Wilbour Studies in Egyptology and Assyriology Publication Series
The Department of Egyptology and Assyriology of Brown University is pleased to announce the inauguration of a new series of scholarly monographs, Wilbour Studies. The series is named in honor of Charles Edwin Wilbour, an American amateur Egyptologist (1833–1896) whose estate provided a bequest for the establishment of the department. The series editors, James P. Allen (Egyptology) and John M. Steele (Assyriology), invite submissions of manuscripts from all areas of ancient Egyptian and ancient Near Eastern studies, with particular emphasis on recent PhD dissertations of distinction from North American universities. All submissions will be peer-reviewed. Manuscripts will be prepared for publishing and printed by Lockwood Press; guidelines for the preparation of manuscripts can be found on the press's website (www.lockwoodpress.com/Submission.html).
Titles in the Series
Vol. 1: The Ancient Egyptian Books of the Earth, by Joshua Aaron Roberson (February 2012)
Vol. 2: Landscape Archaeology of the Western Nile Delta, by Joshua R. Trampier (March 2014)
Vol. 3: Coping with Obscurity, edited by James Allen, Mark Collier and Andréas Stauder (May 2016)
Wilbour Series Style Sheet
Brown University’s Department of Egyptology and Assyriology and Lockwood Press are willing to work with authors whose manuscripts have been accepted for publication to achieve a
publication that accommodates insofar as possible the author’s preferences within the overall design of the Wilbour Studies series. A number of general guidelines, however, should be observed.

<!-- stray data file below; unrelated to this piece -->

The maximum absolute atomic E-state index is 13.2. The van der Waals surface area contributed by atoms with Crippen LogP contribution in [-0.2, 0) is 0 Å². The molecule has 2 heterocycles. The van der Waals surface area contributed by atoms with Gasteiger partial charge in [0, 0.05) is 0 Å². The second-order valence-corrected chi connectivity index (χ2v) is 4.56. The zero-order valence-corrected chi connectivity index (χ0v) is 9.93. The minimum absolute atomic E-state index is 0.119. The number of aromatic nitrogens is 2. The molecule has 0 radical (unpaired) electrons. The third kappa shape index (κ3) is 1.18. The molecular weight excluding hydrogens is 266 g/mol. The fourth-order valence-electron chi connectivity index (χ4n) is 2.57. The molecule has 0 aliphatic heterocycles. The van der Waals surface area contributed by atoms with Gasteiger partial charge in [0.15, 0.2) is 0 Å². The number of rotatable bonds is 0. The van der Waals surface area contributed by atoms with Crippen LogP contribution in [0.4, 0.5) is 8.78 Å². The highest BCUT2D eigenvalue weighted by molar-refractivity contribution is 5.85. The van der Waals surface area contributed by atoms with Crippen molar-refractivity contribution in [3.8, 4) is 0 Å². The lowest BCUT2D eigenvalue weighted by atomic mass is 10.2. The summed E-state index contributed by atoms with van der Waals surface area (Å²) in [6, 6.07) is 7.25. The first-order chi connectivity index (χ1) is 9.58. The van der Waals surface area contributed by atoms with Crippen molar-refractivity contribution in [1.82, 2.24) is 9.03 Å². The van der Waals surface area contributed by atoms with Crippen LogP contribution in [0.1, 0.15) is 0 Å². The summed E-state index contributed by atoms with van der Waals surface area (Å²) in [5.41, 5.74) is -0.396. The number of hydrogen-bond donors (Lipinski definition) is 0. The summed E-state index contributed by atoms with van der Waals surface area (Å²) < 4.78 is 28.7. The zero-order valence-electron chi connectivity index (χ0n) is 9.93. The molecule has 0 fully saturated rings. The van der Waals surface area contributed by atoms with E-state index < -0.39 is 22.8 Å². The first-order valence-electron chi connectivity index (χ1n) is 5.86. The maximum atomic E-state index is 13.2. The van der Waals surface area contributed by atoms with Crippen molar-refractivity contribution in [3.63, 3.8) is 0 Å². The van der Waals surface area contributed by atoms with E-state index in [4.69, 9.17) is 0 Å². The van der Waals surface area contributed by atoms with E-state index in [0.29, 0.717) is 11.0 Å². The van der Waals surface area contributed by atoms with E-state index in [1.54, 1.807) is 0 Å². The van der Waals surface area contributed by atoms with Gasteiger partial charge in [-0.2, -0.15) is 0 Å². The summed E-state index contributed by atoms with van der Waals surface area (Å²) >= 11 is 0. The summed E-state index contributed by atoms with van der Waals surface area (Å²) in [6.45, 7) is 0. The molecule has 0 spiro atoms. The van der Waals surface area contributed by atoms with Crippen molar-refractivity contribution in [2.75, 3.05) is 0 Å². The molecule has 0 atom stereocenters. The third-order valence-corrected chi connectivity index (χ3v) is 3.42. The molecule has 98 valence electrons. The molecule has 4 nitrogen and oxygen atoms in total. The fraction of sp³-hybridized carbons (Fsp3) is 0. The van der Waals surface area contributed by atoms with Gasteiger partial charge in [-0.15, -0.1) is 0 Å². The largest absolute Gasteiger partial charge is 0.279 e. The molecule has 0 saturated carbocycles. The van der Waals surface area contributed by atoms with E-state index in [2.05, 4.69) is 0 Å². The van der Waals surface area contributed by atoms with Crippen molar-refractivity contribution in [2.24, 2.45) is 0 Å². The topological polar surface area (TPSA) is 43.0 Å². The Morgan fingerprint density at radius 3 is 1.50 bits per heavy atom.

The two guiding principles are to avoid interrupting the flow of thought within the text and to make the work as easy as possible for the reader to use. For that reason, references within the body of the text (Harvard style) are discouraged, and footnotes rather than endnotes should be used. Footnotes should be placed, wherever possible, after major punctuation marks (semicolons of periods). If a sentence has several items that need a footnote, combine them into a single footnote at the end of the sentence
References in the footnotes should follow a modified Harvard style: e.g., “Author 2010, 177.” Avoid the use of ibid., op.cit., and idem. For references of more than a single page, provide inclusive numbers: i.e., “Author 2010, 177–78” rather than “Author 2011, 177f.” Page numbers do not need to be preceded by “p.” or “pp.,” but plates should be indicated as such: e.g., “Author 2010, pls. 21–22.”
All footnote references need a corresponding bibliographical entry. The bibliography should be arranged alphabetically by the author’s last name. If more than one work of an author is cited, the works should be arranged chronologically from earliest to latest, with the author’s name replaced by a five-em dash after the initial entry. If there is more than one work for a given year, use letters to distinguish them (e.g., 2010a, 2010b). Journal and series titles should be given in full, unless abbreviations are provided in a
separate list (see below). Templates to follow are:
Author, Any. 2008. “Title of the article.” Journal Title 77, 80–84.
_____. 2008a. Title of the Book. Series Title 4. London: Publisher. (The publisher may be omitted,
but be consistent one way or the other).
_____. 2010. “Title of the article.” In Title of the Book, ed. by Editor et al. (Series Title 7; London:
As a courtesy to the reader, every work should have a list of all but the most common abbreviations (typically, titles of journals and series), and one or more indices. The order for most books will be as follows:
Front matter (paginated in Roman numerals beginning with i): Title page, dedication, contents, list of figures, list of tables, list of plates, foreword, preface, acknowledgements, introduction. Text (paginated in Arabic numerals beginning with 1): Chapters, appendices, bibliography, list of
Plates (paginated in Arabic numerals, beginning with 1).